How To Express Gratitude When It’s Easy

Sometimes you need to just say it. To demonstrate, I’d like to begin with expressing my gratitude to the Refuat Hanefesh Administrative Team for this invitation to explore the topic of gratitude. There – that was easy. What am I thankful for? The ability to learn something and share it with others. Those are two values I hold dear. In full transparency, I am also thankful for some public exposure and the opportunity to connect.

 

Expressing gratitude, in fact, helps the giver as much as the receiver. Maybe more. Psychologists Watkins, Uhder, and Pichinevskiy (2015) found that a treatment group focused on expressing gratitude was associated with increased well-being and also contributed to increased accessibility to positive memories. A quick Google Scholar search shows numerous articles identifying similar mental health benefits – published in the past few years alone. Expressing Gratitude might actually help the giver more than the receiver. So if it is easy, say thank you.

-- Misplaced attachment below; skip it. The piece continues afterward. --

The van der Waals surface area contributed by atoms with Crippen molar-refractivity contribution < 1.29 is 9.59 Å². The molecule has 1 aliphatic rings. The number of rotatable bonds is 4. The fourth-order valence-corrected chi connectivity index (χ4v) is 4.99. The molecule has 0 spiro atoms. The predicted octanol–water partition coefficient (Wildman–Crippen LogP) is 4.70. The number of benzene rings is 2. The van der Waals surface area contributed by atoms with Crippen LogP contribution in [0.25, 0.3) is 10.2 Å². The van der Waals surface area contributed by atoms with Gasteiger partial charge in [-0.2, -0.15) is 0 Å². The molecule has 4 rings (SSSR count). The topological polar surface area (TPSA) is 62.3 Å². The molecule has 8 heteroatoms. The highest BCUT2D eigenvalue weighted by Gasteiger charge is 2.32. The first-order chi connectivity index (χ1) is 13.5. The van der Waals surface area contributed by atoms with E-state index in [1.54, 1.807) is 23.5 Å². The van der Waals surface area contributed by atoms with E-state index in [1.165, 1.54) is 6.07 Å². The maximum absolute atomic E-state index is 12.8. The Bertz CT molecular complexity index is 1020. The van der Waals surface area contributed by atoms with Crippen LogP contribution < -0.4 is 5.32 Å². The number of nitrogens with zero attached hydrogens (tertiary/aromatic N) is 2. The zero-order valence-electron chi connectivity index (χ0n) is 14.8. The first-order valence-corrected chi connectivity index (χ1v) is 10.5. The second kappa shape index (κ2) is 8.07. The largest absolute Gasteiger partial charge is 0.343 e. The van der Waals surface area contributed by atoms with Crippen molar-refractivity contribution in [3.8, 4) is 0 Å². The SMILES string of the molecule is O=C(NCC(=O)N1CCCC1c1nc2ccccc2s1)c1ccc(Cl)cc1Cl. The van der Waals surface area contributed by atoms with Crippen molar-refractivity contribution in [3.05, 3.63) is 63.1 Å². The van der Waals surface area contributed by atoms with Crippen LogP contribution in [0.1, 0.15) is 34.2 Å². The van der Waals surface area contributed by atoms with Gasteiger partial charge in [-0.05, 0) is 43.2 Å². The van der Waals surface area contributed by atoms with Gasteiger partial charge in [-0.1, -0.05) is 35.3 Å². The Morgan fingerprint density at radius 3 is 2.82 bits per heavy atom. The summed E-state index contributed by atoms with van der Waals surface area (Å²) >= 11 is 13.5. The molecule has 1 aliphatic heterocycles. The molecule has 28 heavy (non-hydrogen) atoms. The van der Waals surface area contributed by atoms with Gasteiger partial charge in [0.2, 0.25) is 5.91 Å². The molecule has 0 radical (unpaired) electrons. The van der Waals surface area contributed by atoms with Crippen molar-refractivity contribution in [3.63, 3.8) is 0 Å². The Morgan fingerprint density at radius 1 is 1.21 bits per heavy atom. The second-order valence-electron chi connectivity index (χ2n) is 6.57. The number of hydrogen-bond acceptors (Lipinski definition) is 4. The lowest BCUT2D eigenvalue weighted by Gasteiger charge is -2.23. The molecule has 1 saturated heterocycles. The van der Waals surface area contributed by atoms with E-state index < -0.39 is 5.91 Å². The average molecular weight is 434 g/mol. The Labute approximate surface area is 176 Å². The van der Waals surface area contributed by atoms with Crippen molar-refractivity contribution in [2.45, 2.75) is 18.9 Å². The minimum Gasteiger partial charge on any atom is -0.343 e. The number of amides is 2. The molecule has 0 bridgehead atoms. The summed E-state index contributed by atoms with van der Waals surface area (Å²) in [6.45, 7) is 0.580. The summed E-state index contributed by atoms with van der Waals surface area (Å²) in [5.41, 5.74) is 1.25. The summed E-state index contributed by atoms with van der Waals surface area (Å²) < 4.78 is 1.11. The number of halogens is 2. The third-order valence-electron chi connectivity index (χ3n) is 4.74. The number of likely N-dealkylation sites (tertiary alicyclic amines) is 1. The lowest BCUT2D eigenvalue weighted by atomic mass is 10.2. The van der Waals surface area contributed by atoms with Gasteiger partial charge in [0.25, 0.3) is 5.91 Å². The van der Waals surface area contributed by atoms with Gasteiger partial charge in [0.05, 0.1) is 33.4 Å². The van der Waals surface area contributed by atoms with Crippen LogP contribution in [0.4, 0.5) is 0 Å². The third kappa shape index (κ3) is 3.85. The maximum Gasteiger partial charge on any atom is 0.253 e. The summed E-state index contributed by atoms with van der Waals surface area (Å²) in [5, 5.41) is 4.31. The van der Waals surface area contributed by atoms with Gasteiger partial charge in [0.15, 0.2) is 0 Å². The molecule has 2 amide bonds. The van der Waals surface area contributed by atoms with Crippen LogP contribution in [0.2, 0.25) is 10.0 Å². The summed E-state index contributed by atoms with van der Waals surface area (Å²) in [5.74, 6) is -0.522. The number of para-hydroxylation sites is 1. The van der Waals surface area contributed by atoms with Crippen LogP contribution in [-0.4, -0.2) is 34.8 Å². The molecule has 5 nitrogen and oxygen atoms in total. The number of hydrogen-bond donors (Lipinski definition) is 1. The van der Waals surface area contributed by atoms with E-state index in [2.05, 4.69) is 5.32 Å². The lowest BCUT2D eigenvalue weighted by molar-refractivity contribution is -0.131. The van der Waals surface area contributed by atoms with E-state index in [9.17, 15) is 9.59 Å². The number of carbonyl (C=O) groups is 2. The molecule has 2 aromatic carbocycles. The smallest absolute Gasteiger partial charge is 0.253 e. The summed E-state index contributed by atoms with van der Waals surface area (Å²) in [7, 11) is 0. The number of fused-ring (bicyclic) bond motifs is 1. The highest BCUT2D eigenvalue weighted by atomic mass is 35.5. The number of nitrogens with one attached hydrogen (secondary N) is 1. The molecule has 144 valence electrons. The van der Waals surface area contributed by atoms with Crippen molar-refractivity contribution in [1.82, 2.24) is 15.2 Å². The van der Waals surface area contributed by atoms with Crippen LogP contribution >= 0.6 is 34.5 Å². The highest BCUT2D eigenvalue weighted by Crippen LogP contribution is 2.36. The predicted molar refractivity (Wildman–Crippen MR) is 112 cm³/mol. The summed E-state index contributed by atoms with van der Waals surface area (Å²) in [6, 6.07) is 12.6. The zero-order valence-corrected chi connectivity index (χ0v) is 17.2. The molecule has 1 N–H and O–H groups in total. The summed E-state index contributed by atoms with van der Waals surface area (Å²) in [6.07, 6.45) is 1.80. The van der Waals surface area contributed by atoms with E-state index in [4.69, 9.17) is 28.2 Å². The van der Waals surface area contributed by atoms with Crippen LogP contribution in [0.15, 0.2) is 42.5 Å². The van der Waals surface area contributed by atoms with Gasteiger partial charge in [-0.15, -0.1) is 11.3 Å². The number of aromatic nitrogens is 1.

How To Express Gratitude When It’s Not Easy

If you’re having a tough day (or week, or month, or…) that’s a great time to start making a list of things you are grateful for. It sounds counterintuitive, but it can jump-start your day, reconfigure your brain, and lead to other positive experiences. It is no wonder that in Judaism we begin our day by expressing thanks, saying the Modeh Ani prayer to what many believe is the Ultimate Giver. Start your day off that way and it can improve from there. (On that note: Modeh Ani can be an automatic experience that many robotically mutter. Next time you say it, think about one thing you’re grateful for. Or make a list the night before and have it ready in the morning. Try that for a few days and let me know how that goes. Make Modeh Ani Mindful Again.)